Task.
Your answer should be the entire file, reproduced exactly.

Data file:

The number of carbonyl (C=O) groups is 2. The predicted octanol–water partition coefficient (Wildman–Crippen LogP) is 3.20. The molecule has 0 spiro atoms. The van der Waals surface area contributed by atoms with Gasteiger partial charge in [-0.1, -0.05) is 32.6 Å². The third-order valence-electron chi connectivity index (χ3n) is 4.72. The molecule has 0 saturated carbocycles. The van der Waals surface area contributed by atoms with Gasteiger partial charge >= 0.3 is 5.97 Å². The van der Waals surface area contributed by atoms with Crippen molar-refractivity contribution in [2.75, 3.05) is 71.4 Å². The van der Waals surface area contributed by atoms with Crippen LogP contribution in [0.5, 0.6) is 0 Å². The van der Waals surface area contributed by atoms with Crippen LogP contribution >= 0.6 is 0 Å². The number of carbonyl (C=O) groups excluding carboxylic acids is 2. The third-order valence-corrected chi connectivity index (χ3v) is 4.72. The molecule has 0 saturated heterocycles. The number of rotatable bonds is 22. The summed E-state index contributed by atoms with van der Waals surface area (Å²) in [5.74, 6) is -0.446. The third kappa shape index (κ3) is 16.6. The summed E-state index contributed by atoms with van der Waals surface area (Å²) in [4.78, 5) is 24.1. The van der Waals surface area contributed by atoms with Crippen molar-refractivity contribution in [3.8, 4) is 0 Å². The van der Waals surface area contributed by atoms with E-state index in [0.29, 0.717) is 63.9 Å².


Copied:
The number of carbonyl (C=O) groups is 2. The predicted octanol–water partition coefficient (Wildman–Crippen LogP) is 3.20. The molecule has 0 spiro atoms. The van der Waals surface area contributed by atoms with Gasteiger partial charge in [-0.1, -0.05) is 32.6 Å². The third-order valence-electron chi connectivity index (χ3n) is 4.72. The molecule has 0 saturated carbocycles. The van der Waals surface area contributed by atoms with Gasteiger partial charge >= 0.3 is 5.97 Å². The van der Waals surface area contributed by atoms with Crippen molar-refractivity contribution in [2.75, 3.05) is 71.4 Å². The van der Waals surface area contributed by atoms with Crippen LogP contribution in [0.5, 0.6) is 0 Å². The van der Waals surface area contributed by atoms with Crippen LogP contribution >= 0.6 is 0 Å². The number of carbonyl (C=O) groups excluding carboxylic acids is 2. The third-order valence-corrected chi connectivity index (χ3v) is 4.72. The molecule has 0 saturated heterocycles. The number of rotatable bonds is 22. The summed E-state index contributed by atoms with van der Waals surface area (Å²) in [5.74, 6) is -0.446. The third kappa shape index (κ3) is 16.6. The summed E-state index contributed by atoms with van der Waals surface area (Å²) in [4.78, 5) is 24.1. The van der Waals surface area contributed by atoms with Crippen molar-refractivity contribution in [3.8, 4) is 0 Å². The van der Waals surface area contributed by atoms with E-state index in [0.29, 0.717) is 63.9 Å².